C/C++ for Hackers: Part 5 (More on the GNU GCC Compiler).

Part 5 (More on the GNU GCC Compiler).

Welcome back, fellow hackers! in this part of the series, we will talk a bit more about our favorite compiler: the GNU GCC compiler, and mostly it's extensive amount of functions. these functions allow us to optimise our software, making it run faster.

anyway, let's begin!

Step 1: Fire Up Ubuntu and Open the GCC Help Menu

first of all, we will startup our good friend Ubuntu, which as GCC already installed. when we have Ubuntu up and running, we will view the help page of GCC. To do this, enter the following in the terminal:

gcc --help

this should produce the following output:

we get a whole list of switches that can be used to compile our program, and i will go over the most important ones.

we can also get the manual page of GCC using this command:

man gcc

this will produce an immense output. the man page of GCC contains more than 5000 (!) lines, so obviously, we won't make a tutorial of all the switches in the GCC compiler.


this switch allows you to view help on specific areas of options. for example, if we check the optimizers field, we get this:

gcc --help=optimizers

this is my favourite part of the GCC compiler. as you can see, the -0fast tells our compiler to optimize our program for speed. we can also use -0g to set it to optimize it for debugging, and -0s to set it to optimize for space.


this simply tells you what version of GCC you are using. nothing much to it.

-B <directory>

this will tell the compiler to look into other directories other than it's root directory. you will probably need to invoke this command if you are going to use libraries that are not in GCC already.


one of the fun things in GCC is that you can choose to what layer the compiler reads. this option only does the pre process directives (the #include's).


this switch will do the same as the -E switch, except that it will do more: it will do the pre process directives, and then compile it to the assembly language (the only programming language that the CPU can understand directly). this can be useful for debugging.

-o <File>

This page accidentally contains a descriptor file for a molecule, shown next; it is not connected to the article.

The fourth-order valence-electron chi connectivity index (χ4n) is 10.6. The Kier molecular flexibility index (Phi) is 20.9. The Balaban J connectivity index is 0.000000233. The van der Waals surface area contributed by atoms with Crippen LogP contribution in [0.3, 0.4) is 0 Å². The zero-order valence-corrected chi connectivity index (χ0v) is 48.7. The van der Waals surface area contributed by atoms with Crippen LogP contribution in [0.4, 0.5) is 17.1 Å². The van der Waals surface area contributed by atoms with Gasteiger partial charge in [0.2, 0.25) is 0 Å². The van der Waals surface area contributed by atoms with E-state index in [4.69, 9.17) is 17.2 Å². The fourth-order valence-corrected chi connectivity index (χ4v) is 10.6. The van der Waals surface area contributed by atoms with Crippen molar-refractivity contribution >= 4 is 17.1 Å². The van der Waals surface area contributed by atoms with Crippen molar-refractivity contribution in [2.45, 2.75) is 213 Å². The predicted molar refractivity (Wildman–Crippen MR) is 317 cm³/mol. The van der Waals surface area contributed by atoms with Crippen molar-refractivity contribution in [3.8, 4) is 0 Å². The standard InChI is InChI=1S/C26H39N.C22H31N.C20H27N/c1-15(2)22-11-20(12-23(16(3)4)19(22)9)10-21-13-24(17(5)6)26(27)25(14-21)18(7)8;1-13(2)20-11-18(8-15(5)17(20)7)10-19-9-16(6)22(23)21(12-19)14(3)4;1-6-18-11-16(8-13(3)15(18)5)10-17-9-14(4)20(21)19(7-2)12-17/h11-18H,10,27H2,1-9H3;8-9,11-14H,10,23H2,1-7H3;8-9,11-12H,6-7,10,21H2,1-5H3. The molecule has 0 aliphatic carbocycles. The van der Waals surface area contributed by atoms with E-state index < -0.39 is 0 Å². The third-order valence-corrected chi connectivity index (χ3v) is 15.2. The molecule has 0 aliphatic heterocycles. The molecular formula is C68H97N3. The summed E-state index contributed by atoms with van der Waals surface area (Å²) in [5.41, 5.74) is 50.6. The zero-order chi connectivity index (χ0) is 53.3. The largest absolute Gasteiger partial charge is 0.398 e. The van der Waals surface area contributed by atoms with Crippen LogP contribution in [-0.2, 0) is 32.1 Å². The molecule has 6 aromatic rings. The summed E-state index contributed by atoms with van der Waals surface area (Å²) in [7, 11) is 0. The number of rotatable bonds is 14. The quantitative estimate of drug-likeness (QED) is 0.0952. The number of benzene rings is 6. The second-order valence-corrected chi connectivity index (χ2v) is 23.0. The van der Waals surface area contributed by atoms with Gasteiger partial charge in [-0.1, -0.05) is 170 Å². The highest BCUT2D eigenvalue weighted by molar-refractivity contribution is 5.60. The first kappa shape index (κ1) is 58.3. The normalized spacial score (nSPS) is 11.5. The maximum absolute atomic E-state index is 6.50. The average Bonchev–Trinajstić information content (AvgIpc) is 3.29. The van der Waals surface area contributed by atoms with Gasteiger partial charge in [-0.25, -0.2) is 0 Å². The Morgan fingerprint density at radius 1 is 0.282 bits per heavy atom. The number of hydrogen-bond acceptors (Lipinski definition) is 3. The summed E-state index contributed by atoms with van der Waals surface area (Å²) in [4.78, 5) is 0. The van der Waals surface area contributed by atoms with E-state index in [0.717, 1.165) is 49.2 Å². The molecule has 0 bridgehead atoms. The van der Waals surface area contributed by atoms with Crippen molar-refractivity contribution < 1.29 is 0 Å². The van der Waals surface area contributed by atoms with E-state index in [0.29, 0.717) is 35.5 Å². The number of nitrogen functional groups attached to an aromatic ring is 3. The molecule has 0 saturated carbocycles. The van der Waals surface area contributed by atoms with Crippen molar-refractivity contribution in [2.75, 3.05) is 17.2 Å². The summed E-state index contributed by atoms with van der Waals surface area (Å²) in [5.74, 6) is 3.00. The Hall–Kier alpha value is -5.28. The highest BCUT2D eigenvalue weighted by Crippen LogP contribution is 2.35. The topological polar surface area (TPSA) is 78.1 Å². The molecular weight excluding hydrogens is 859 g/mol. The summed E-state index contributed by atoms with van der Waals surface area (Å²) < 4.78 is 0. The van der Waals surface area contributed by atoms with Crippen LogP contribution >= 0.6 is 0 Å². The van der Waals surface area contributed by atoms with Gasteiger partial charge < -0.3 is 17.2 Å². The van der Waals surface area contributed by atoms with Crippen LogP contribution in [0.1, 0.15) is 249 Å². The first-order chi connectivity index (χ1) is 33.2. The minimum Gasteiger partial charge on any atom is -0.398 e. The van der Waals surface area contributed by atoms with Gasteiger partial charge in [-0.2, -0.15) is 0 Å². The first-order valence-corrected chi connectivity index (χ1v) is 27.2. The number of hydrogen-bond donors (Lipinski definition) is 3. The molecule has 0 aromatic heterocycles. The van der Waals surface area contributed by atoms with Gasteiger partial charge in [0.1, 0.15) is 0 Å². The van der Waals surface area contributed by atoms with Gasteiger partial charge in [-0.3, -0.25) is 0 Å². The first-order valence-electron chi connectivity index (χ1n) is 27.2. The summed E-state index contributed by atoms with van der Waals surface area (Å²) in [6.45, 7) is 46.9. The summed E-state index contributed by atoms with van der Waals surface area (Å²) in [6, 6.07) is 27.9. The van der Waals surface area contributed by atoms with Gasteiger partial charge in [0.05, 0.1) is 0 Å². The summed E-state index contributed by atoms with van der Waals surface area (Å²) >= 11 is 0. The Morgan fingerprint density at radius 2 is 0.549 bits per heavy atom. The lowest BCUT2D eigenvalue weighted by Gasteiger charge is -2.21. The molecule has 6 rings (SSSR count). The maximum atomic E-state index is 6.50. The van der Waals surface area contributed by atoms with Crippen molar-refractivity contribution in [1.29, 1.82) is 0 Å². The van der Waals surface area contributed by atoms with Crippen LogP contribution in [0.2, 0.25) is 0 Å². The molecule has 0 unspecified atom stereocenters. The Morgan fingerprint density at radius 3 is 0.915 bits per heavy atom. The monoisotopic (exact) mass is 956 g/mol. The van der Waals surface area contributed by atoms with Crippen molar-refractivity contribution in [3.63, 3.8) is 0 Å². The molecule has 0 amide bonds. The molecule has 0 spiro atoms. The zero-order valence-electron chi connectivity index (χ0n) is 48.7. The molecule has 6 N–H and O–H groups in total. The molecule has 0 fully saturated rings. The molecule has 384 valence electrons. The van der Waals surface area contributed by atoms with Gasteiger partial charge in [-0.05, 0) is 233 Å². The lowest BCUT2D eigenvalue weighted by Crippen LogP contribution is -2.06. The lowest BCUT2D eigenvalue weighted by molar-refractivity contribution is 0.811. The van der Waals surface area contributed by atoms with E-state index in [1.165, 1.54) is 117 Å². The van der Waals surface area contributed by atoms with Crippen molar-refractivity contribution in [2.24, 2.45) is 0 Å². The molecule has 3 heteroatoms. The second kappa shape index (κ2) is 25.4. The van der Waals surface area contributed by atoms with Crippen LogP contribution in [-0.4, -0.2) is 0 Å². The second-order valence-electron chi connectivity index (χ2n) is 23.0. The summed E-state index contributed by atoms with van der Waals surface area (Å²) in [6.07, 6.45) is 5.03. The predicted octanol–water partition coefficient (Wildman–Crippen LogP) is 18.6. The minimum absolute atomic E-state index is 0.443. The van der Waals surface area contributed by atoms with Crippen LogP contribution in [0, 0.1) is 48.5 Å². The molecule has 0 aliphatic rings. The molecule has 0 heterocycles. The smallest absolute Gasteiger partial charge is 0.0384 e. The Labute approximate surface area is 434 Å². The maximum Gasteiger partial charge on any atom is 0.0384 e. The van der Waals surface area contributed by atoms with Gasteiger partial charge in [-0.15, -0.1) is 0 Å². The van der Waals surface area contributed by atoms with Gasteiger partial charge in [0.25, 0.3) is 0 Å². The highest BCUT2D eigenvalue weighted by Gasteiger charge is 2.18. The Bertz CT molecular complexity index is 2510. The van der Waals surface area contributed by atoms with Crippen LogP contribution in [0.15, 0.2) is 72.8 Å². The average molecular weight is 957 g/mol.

this switch allows you to name the output file and also in which directory it is located. an usage example of this:

gcc -o SSHcracker.out main.c

this will tell our compiler to name the output file SSHcracker.out, and compile the main.c file.

-x <language>

this switch will simply allow you to choose the language to compile. GCC will do this automatically for you (it does this by looking at the file extension, .c is for C programs and .cpp is for C++ programs). but if you have an error, you could try specifying the language manually using this switch.


i know, this was a short tutorial, but hopefully, i explained the most basic commands for the GCC compiler well. also, i recommend that you read through the --help on your own if you have time. or if you REALLY have way too much time, you can look at the manual of GCC, but be aware, it's huge! (remember to use the --help=... switch to read info about a specific subject.)

also, thanks for the positive feedback on this series! in our next tutorial, we will take our first steps into C++, explain how to use C code in a C++ program, and we will talk about comment lines.



Cool post man. A nice addition to it would be to add some more usefull specific subjects that we can search with the --help=... switch.

Keep it up ma friend

well, it is displayed in the normal --help switch. this was also meant to be just a basic introduction to the GCC compiler and it's options.

and also, thanks for the support.


Thanks for the series, PHOENIX 750

i have just started with c++ (as you adviced) and this series is really helping me.


Thanks for the positive feedback. I'll try to restart this series soon.


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